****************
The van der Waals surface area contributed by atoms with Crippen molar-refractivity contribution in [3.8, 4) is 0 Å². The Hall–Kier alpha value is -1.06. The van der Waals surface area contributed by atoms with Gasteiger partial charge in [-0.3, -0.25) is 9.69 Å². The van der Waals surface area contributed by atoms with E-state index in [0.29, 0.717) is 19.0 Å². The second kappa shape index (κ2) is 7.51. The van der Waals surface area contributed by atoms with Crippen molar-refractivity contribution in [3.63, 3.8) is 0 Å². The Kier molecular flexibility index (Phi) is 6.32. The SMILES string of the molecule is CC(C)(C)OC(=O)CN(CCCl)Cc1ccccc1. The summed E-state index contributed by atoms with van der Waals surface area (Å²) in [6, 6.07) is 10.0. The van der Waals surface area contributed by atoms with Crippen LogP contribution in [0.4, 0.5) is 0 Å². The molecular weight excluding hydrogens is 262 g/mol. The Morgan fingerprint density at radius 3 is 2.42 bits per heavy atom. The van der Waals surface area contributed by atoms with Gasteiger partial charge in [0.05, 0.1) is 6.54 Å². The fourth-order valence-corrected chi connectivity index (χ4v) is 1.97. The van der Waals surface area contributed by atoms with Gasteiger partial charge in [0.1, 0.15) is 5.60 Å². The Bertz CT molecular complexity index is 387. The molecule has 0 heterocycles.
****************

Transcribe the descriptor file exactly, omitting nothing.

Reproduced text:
The van der Waals surface area contributed by atoms with Crippen molar-refractivity contribution in [3.8, 4) is 0 Å². The Hall–Kier alpha value is -1.06. The van der Waals surface area contributed by atoms with Gasteiger partial charge in [-0.3, -0.25) is 9.69 Å². The van der Waals surface area contributed by atoms with E-state index in [0.29, 0.717) is 19.0 Å². The second kappa shape index (κ2) is 7.51. The van der Waals surface area contributed by atoms with Crippen molar-refractivity contribution in [3.63, 3.8) is 0 Å². The Kier molecular flexibility index (Phi) is 6.32. The SMILES string of the molecule is CC(C)(C)OC(=O)CN(CCCl)Cc1ccccc1. The summed E-state index contributed by atoms with van der Waals surface area (Å²) in [6, 6.07) is 10.0. The van der Waals surface area contributed by atoms with Crippen LogP contribution in [0.4, 0.5) is 0 Å². The molecular weight excluding hydrogens is 262 g/mol. The Morgan fingerprint density at radius 3 is 2.42 bits per heavy atom. The van der Waals surface area contributed by atoms with Gasteiger partial charge in [0.05, 0.1) is 6.54 Å². The fourth-order valence-corrected chi connectivity index (χ4v) is 1.97. The van der Waals surface area contributed by atoms with Gasteiger partial charge in [0.1, 0.15) is 5.60 Å². The Bertz CT molecular complexity index is 387. The molecule has 0 heterocycles.